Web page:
Ministers set to update bill allowing them to 'ignore European judges'

Behind the scenes the prime minister has been working with rebel MPs on the right of his party to stave off a rebellion on new immigration laws, as Harry Horton reports

Ministers have reportedly caved to Tory rebels and agreed to amend its controversial Illegal Migration Bill, allowing the government to ignore European judges in certain situations.

A group of Conservative MPs say they have reached a deal with Prime Minister Rishi Sunak to change new rules for removing people who arrive in the UK on small boats, after they threatened to revolt over the legislation.

It is understood ministers have agreed to give the home secretary powers to disregard injunctions from the European Court of Human Rights – so-called Rule 39 orders – in some instances.

Speaking to ITV News on Thursday, immigration minister Robert Jenrick insisted there is a lot of support for the amendments, and said "as soon as we do get it through, we'll be putting it into action".

One of the other members of the Tory group, Simon Clarke, said: "It's outrageous that we haven't managed to get these removal flights underway in the way which parliament has voted for. This is all about making sure this can happen."

'As soon as we do get it through, we'll be putting it into action', pledges immigration minister Robert Jenrick to ITV News

It is also expected that a second amendment will be introduced requiring British judges to conclude a deportation would cause “serious and irreversible harm” in order to block it.

But senior legal figures have warned any move to allow ministers the power to ignore ECHR orders stopping the removal of migrants would undermine the rule of law.

Lord Thomas, a former Lord Chief Justice and cross-bench peer, expressed deep reservations and said the move would set "an extraordinarily bad example". “Many people would say having the power to ignore a court order is something – unless the circumstances were quite extraordinary – this is a step a government should never take because it is symbolic of a breach of the rule of law," he told BBC Radio 4’s Today programme on Thursday.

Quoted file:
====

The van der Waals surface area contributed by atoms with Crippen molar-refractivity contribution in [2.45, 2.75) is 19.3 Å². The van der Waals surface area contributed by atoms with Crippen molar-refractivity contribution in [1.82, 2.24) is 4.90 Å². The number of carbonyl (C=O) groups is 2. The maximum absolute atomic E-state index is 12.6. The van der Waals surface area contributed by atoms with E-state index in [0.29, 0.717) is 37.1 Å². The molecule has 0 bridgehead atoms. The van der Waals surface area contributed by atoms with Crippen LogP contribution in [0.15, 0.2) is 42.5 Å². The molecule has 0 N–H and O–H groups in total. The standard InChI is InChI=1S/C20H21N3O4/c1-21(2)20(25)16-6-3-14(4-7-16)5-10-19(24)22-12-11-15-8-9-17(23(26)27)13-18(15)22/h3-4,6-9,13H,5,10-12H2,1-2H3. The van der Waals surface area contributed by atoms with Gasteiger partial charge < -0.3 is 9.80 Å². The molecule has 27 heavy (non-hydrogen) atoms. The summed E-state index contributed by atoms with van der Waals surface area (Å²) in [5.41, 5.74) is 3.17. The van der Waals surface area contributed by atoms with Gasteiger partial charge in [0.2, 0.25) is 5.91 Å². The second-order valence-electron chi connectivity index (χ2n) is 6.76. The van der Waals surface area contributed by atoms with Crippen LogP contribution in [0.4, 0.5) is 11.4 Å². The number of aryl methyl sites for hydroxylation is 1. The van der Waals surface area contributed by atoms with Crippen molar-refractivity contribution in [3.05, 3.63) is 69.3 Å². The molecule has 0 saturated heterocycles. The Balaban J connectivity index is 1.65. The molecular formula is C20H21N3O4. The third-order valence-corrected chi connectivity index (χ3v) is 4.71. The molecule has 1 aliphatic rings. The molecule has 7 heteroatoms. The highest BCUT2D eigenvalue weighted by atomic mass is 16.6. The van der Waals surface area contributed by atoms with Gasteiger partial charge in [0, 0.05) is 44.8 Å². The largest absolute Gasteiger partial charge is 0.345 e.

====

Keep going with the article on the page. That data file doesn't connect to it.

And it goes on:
Meanwhile, Richard Atkinson, the deputy vice-president of the Law Society of England and Wales, said he was concerned the UK was heading towards a "clear and serious breach of international law".

"The rule of law means governments respect and follow domestic and international law and disputes are ruled on by independent courts.

"This amendment would undermine the global rules-based order, set a dangerous precedent within the international community and damage the UK's standing in the world."

'It's outrageous that we haven't managed to get these removal flights underway', says MP Simon Clarke on the possible changes to the controversial Illegal Migration Bill

The government is expected to publish the amendments on Thursday ahead of debates and votes next week.

The Bill has been at the centre of controversy, with critics warning the proposed legislation leaves the UK foul of its international obligations and opposition parties dismissing it as unworkable.

But right-wing Tory MPs have signalled it does not go far enough, with some calling for ministers to take the UK out of the European Convention on Human Rights (ECHR) to drive through tighter border controls.

Others on the liberal wing want to see the prime minister commit to establishing safe routes via which asylum seekers can come to Britain.

The apparent compromise comes after Mr Sunak failed to guarantee he could achieve his plan to “stop the boats” by the next election and said it “won’t happen overnight”.

He had pledged to “stop the boats” as one of the five main priorities of his leadership.

Rishi Sunak has failed to guarantee he could achieve his plan to “stop the boats” by the next election. Credit: PA

But asked in an interview with Conservative Home whether he was confident he could do that by the next election, the prime minister said: “I’ve always said this is not something that is easy; it is a complicated problem where there’s no single, simple solution that will fix it.”

The government’s Illegal Migration Bill is aimed at changing the law to make it clear people arriving in the UK illegally will not be able to remain in the country.

They will either be sent back to their home country or to a nation like Rwanda with which the UK has a deal, although legal challenges mean no flights carrying migrants have taken off for Kigali.

More than 5,000 migrants have arrived in the UK after crossing the Channel this year.

Home Office figures published on Tuesday confirmed the provisional number of people making the journey to date in 2023 stands at 5,049.

A government spokesperson said: “The prime minister and home secretary are focused on delivering the five priorities for 2023 – halving inflation, growing the economy, reducing debt, cutting waiting lists and stopping the boats.

“While we have been clear there is no silver bullet, our Stop the Boats Bill will ensure anyone arriving illegally will be detained and swiftly removed, ending the unfair practice of people skipping the queue.”

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